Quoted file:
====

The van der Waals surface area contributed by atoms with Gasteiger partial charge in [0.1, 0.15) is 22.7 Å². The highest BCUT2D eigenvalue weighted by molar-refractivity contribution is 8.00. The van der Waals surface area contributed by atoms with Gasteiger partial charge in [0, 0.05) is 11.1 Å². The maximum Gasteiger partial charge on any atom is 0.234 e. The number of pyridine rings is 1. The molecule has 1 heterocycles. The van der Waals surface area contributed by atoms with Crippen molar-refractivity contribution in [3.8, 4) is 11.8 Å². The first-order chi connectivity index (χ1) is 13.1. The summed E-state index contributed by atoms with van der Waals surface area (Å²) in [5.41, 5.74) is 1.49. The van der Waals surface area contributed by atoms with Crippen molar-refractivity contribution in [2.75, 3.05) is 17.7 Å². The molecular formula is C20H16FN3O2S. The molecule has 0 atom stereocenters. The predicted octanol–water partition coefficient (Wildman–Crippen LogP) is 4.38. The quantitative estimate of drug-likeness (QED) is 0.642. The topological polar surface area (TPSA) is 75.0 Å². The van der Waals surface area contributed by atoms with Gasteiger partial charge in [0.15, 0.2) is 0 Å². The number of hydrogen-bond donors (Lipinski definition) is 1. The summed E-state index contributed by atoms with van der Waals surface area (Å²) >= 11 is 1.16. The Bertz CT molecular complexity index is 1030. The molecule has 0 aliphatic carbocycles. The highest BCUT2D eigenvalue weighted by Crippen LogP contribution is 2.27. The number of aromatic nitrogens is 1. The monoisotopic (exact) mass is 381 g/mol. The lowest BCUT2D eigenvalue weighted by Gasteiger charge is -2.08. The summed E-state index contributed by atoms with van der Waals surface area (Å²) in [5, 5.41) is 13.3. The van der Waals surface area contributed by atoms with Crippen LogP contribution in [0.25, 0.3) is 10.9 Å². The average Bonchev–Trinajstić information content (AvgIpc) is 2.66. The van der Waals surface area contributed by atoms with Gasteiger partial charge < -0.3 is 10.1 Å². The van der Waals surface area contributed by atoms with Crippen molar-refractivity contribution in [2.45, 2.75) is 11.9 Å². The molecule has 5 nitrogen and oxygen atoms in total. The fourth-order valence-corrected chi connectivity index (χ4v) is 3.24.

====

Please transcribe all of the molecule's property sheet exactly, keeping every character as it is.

The van der Waals surface area contributed by atoms with Gasteiger partial charge in [0.1, 0.15) is 22.7 Å². The highest BCUT2D eigenvalue weighted by molar-refractivity contribution is 8.00. The van der Waals surface area contributed by atoms with Gasteiger partial charge in [0, 0.05) is 11.1 Å². The maximum Gasteiger partial charge on any atom is 0.234 e. The number of pyridine rings is 1. The molecule has 1 heterocycles. The van der Waals surface area contributed by atoms with Crippen molar-refractivity contribution in [3.8, 4) is 11.8 Å². The first-order chi connectivity index (χ1) is 13.1. The summed E-state index contributed by atoms with van der Waals surface area (Å²) in [5.41, 5.74) is 1.49. The van der Waals surface area contributed by atoms with Crippen molar-refractivity contribution in [2.75, 3.05) is 17.7 Å². The molecular formula is C20H16FN3O2S. The molecule has 0 atom stereocenters. The predicted octanol–water partition coefficient (Wildman–Crippen LogP) is 4.38. The quantitative estimate of drug-likeness (QED) is 0.642. The topological polar surface area (TPSA) is 75.0 Å². The van der Waals surface area contributed by atoms with Gasteiger partial charge in [0.15, 0.2) is 0 Å². The number of hydrogen-bond donors (Lipinski definition) is 1. The summed E-state index contributed by atoms with van der Waals surface area (Å²) >= 11 is 1.16. The Bertz CT molecular complexity index is 1030. The molecule has 0 aliphatic carbocycles. The highest BCUT2D eigenvalue weighted by Crippen LogP contribution is 2.27. The number of aromatic nitrogens is 1. The monoisotopic (exact) mass is 381 g/mol. The lowest BCUT2D eigenvalue weighted by Gasteiger charge is -2.08. The summed E-state index contributed by atoms with van der Waals surface area (Å²) in [5, 5.41) is 13.3. The van der Waals surface area contributed by atoms with Crippen LogP contribution in [0.25, 0.3) is 10.9 Å². The average Bonchev–Trinajstić information content (AvgIpc) is 2.66. The van der Waals surface area contributed by atoms with Gasteiger partial charge < -0.3 is 10.1 Å². The van der Waals surface area contributed by atoms with Crippen molar-refractivity contribution in [2.45, 2.75) is 11.9 Å². The molecule has 5 nitrogen and oxygen atoms in total. The fourth-order valence-corrected chi connectivity index (χ4v) is 3.24.